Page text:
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This course is a collection of short Photoshop and Illustrator projects and creative effects that can be completed in ten minutes or less. The series is taught by computer graphics guru Deke McClelland, and presented in his signature step-by-step style. The intent is to reveal how various Photoshop and Illustrator features can be combined and leveraged in real-world examples so that they can be applied to creative projects right away.
Hey gang! This is Deke McClelland. How's it going? Welcome to Deke's Techniques! That's the first order of business, the welcoming. The second is to tell you that we're going to be working in Adobe Illustrator, as the kids are calling it, and we're going to be talking about tile patterns. Now, tile patterns date back to Illustrator 88, and in the century sense, they've gone unchanged until Illustrator CS6, which now offers the Pattern Options panel. Now, I know that sounds totally boring, but it's not, it's actually terribly exciting.
And among other things, you can create a hex pattern. So we're going to take those perfect Archimedean spirals from last week and we're going to recast them as these festive C spirals. And then I'm going to turn them into a hex pattern. And notice, instead of regular rows and columns, we've got this diagonality associated with the pattern, and we've got some interesting variations as well. Notice this big blue spiral right here, it's covering up some of its neighbors on the left-hand side, but it's completely covered up in this right-hand column.
And just to show you how incredibly flexible things are, I'll switch in the end to a garish color scheme. Here let me show you exactly how it works. Here is a final hex pattern opened up inside Illustrator CS6. I'm going to switch over to this illustration, in which I've assembled a small collection of linear spirals, just like those that I showed you how to create last week. And I'm going to go ahead and fill in this gap in the center here. Hopefully this will give you a sense of how you can throw together a few path outlines in order to create a pattern.
I'll go ahead and click on this big spiral up here at the top with the Black Arrow tool to select it, and I'll drag it down to about here, press the Alt key or the Option key on the Mac and release in order to create a copy of that spiral. Then, I'll go ahead and grab my Scale tool, because I want to make it smaller. And just so I can see heads-up display showing me how much of a reduction I'm making here, I'll go up to the View menu and choose Smart Guides, which I tend to turn on and off, and you can do so by the way by pressing Ctrl+U or Command+U on the Mac.
Then I'll drag from somewhere lower left, like so, inward on the spiral and I'll press the Shift key as I drag, and I want to reduce the size of this guy by about 78%. So maybe I'll drag out a little bit, that's good. And again, I've got the Shift key down to constrain the proportions of that spiral. Because of some settings that I've got going here, I ended up scaling the stroke along with the spiral, and if that happens to you, it may or may not, then go up to the Control panel and change the Line Weight back to 3 points, like so.
And then I'll click in the Fill Swatch, the first swatch in the Control panel, and change it to this darker shade of Blue in order to create this effect here. Let's go ahead and zoom in here so I can get a sense of whether I've got this guy aligned properly or not. And notice I've got a little bit of a gap right there and I've also got a lot of Smart Guide action going on. So I'm going to press Ctrl+U or Command+U on the Mac to turn them back off. And I want to fill that little gap in, so I'll press the Arrow keys in order to nudge the spiral into a better location, and right about there should do just fine.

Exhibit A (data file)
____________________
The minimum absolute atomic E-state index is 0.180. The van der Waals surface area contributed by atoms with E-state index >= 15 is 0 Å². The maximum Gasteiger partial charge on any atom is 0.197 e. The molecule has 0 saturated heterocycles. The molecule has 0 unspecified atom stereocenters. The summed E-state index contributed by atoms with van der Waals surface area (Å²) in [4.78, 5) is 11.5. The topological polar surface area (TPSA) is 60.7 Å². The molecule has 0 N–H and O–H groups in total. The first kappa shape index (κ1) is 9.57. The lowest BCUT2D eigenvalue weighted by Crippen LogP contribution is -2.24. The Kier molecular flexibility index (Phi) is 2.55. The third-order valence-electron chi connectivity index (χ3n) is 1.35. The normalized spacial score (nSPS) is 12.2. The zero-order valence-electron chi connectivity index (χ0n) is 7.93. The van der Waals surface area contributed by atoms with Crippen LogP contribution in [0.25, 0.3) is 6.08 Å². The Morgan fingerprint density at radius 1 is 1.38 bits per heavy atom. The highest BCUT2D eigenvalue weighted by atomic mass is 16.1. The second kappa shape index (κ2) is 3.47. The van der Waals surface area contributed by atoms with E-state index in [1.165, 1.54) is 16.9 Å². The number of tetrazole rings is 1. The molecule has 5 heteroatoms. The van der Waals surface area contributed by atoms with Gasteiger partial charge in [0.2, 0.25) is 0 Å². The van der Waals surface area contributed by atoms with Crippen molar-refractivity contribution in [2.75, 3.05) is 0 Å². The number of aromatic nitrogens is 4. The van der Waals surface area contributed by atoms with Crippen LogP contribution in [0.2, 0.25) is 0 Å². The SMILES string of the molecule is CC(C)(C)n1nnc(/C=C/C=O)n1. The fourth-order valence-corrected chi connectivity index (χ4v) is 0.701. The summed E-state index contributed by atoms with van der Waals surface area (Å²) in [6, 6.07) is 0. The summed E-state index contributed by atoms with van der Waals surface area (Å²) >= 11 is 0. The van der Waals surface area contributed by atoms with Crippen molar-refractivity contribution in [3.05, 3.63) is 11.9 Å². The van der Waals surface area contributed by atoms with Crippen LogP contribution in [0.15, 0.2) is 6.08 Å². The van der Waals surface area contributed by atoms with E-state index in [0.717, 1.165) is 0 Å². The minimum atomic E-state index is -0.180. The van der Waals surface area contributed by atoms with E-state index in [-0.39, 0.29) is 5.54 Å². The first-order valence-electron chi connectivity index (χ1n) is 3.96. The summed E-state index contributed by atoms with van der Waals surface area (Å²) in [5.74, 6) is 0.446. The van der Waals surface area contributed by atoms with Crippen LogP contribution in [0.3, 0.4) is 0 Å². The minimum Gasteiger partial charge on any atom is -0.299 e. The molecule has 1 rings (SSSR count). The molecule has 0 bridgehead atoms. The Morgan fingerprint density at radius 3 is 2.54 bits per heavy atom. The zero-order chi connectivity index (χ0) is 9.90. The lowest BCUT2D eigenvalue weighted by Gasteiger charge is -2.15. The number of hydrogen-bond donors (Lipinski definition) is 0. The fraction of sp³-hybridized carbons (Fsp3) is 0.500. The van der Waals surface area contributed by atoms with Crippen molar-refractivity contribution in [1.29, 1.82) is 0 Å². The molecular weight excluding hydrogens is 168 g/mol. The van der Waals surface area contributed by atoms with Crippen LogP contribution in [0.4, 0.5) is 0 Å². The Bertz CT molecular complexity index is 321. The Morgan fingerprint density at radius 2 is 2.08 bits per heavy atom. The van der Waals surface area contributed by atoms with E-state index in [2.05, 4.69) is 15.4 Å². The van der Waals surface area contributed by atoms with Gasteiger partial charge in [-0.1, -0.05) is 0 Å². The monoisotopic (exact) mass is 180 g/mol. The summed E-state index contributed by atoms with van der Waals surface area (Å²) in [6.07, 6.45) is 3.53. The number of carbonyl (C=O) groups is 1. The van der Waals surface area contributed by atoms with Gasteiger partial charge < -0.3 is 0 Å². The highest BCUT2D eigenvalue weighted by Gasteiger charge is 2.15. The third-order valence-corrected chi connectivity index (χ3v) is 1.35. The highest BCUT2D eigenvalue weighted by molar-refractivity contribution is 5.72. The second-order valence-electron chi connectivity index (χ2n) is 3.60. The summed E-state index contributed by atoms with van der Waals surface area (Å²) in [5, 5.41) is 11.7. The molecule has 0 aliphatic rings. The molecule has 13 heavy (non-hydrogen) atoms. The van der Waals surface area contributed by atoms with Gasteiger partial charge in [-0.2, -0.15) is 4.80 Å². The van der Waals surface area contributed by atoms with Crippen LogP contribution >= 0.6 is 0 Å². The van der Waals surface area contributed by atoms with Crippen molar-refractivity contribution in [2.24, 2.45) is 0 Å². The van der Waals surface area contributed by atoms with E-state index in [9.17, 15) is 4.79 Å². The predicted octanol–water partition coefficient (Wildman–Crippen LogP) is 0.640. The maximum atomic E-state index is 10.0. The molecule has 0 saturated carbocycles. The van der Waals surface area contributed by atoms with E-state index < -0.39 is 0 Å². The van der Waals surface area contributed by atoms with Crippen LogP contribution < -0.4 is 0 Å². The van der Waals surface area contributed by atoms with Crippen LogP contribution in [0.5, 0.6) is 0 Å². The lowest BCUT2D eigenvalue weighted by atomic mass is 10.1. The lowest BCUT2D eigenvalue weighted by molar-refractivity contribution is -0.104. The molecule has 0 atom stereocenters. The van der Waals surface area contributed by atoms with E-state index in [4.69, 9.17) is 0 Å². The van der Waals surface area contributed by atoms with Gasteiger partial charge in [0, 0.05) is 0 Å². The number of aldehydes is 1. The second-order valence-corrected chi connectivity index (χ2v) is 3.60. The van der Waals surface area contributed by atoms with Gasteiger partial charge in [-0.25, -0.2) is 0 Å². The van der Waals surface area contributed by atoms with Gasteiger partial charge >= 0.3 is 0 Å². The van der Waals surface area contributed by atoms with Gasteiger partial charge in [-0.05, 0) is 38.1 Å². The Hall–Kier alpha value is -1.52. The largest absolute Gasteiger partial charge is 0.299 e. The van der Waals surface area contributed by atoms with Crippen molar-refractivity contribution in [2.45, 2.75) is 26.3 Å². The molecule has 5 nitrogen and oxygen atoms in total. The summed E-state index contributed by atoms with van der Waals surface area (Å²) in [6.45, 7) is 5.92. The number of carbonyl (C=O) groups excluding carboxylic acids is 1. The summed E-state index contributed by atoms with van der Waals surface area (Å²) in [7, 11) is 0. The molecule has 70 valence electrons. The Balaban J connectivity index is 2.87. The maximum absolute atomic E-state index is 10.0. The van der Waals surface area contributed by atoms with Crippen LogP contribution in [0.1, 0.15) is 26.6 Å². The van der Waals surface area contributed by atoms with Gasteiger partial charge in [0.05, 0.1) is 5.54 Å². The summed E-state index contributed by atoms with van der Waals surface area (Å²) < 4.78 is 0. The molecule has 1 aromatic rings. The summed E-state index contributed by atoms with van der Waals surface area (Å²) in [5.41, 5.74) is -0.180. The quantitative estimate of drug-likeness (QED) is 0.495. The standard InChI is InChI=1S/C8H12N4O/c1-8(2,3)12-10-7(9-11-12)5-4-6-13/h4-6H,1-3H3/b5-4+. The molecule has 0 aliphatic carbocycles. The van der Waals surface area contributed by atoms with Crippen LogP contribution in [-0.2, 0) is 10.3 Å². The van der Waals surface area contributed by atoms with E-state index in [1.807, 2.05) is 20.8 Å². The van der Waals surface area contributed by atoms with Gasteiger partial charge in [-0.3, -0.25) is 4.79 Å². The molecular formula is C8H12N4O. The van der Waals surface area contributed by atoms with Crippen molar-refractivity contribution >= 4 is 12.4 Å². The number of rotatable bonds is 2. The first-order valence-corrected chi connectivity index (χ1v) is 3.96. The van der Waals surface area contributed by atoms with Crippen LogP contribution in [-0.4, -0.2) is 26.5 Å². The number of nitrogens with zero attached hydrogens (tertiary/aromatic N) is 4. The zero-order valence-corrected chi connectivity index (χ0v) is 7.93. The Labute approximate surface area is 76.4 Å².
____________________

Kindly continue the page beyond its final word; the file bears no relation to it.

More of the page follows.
There's just one problem left and that is the fact that this fill is cutting into the stroke associated with this lighter Blue spiral below. So what I need to do is copy this segment right there, and I'll do that by switching to the White Arrow tool, which I can get by pressing the A key. I'll click right about there to select that segment. Then I'll press Ctrl+C or Command+C on the Mac in order to copy it. Now I'll press the V key in order to switch back to my Black Arrow tool. I'll click on that most recent spiral, the dark Blue one above, and I'll press Ctrl+F or Command+F on the Mac in order to paste that segment in front.
Now I'm going to zoom in a little bit. We don't need this fill, so I'll go up to the Control panel, click on that first swatch and change it to None. And then I need to cut this segment right at this location, because otherwise, obviously we don't want all this segment coming up into the other spiral. I'll go ahead and select the Scissors tool from the Eraser tool flyout menu. You can also get to the tool by pressing the C key, and I'll click right about there in order to cut that segment. Then I'll switch back to the Black Arrow tool and I'll select the top part of the segment, the part that just got cut away, and I'll press the Backspace key or the Delete key on Mac to get rid of it.
Now you may end up seeing this number where the stroke actually extends beyond the endpoint and intrudes upon that dark blue spiral above. And if that ends up being the case for you, then click on the word Stroke up here in the Control panel and change the Cap from Round to Butt right there, and that will go ahead and cut it off. Now go ahead and zoom back out here so I can see all my spirals at once. And I'll press Ctrl+A or Command+A on the Mac to select everything. Then I'll go up to the Object menu and I'll choose Pattern, and I'll choose Make.
And that does a few things actually. For one, it automatically creates a new swatch in your Swatches panel. For the other, it takes you into the Pattern Editing mode, and it also brings up the Pattern Options panel here inside Illustrator CS6. So just go ahead and click OK in response to the alert message, and then let's zoom out a little more so that we can take in all the tiles. By default, you'll see the other tiles dimmed, like so. So I'll go ahead and turn on Dim Copies to, and it's set to 70% by default, which is just fine.